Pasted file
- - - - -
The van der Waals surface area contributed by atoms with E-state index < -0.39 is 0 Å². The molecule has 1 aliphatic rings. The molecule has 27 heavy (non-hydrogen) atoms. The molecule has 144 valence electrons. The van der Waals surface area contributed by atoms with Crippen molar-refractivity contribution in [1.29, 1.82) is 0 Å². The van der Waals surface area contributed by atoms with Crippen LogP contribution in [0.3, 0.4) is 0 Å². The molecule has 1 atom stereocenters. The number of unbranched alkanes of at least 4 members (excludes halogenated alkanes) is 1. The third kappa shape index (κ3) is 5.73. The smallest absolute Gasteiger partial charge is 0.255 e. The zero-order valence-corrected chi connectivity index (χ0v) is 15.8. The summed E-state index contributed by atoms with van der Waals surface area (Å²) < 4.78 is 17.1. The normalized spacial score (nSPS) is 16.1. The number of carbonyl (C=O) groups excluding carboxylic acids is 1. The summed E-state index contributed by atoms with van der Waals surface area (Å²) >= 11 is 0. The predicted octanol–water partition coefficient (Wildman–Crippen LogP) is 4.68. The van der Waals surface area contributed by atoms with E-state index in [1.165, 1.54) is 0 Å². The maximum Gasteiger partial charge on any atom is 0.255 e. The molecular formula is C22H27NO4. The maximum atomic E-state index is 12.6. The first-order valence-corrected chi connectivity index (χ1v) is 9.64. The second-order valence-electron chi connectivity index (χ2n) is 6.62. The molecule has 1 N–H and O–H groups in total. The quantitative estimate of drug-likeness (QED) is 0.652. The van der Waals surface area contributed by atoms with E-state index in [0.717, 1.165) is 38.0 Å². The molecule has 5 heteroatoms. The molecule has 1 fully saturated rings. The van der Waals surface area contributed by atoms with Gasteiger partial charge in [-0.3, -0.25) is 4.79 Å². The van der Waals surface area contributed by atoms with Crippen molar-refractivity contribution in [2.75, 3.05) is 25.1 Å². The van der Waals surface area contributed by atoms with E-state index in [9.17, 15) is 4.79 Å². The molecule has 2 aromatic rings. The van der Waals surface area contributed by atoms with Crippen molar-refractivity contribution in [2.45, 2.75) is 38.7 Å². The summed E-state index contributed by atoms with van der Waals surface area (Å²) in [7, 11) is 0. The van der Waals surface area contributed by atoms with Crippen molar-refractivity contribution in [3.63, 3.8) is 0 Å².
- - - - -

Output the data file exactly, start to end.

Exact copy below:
The van der Waals surface area contributed by atoms with E-state index < -0.39 is 0 Å². The molecule has 1 aliphatic rings. The molecule has 27 heavy (non-hydrogen) atoms. The molecule has 144 valence electrons. The van der Waals surface area contributed by atoms with Crippen molar-refractivity contribution in [1.29, 1.82) is 0 Å². The van der Waals surface area contributed by atoms with Crippen LogP contribution in [0.3, 0.4) is 0 Å². The molecule has 1 atom stereocenters. The number of unbranched alkanes of at least 4 members (excludes halogenated alkanes) is 1. The third kappa shape index (κ3) is 5.73. The smallest absolute Gasteiger partial charge is 0.255 e. The zero-order valence-corrected chi connectivity index (χ0v) is 15.8. The summed E-state index contributed by atoms with van der Waals surface area (Å²) < 4.78 is 17.1. The normalized spacial score (nSPS) is 16.1. The number of carbonyl (C=O) groups excluding carboxylic acids is 1. The summed E-state index contributed by atoms with van der Waals surface area (Å²) >= 11 is 0. The predicted octanol–water partition coefficient (Wildman–Crippen LogP) is 4.68. The van der Waals surface area contributed by atoms with E-state index in [1.165, 1.54) is 0 Å². The maximum Gasteiger partial charge on any atom is 0.255 e. The molecular formula is C22H27NO4. The maximum atomic E-state index is 12.6. The first-order valence-corrected chi connectivity index (χ1v) is 9.64. The second-order valence-electron chi connectivity index (χ2n) is 6.62. The molecule has 1 N–H and O–H groups in total. The quantitative estimate of drug-likeness (QED) is 0.652. The van der Waals surface area contributed by atoms with E-state index in [0.717, 1.165) is 38.0 Å². The molecule has 5 heteroatoms. The molecule has 1 fully saturated rings. The van der Waals surface area contributed by atoms with Gasteiger partial charge in [-0.3, -0.25) is 4.79 Å². The van der Waals surface area contributed by atoms with Crippen molar-refractivity contribution in [2.75, 3.05) is 25.1 Å². The van der Waals surface area contributed by atoms with E-state index in [9.17, 15) is 4.79 Å². The molecule has 2 aromatic rings. The van der Waals surface area contributed by atoms with Crippen molar-refractivity contribution in [2.45, 2.75) is 38.7 Å². The summed E-state index contributed by atoms with van der Waals surface area (Å²) in [7, 11) is 0. The van der Waals surface area contributed by atoms with Crippen molar-refractivity contribution in [3.63, 3.8) is 0 Å².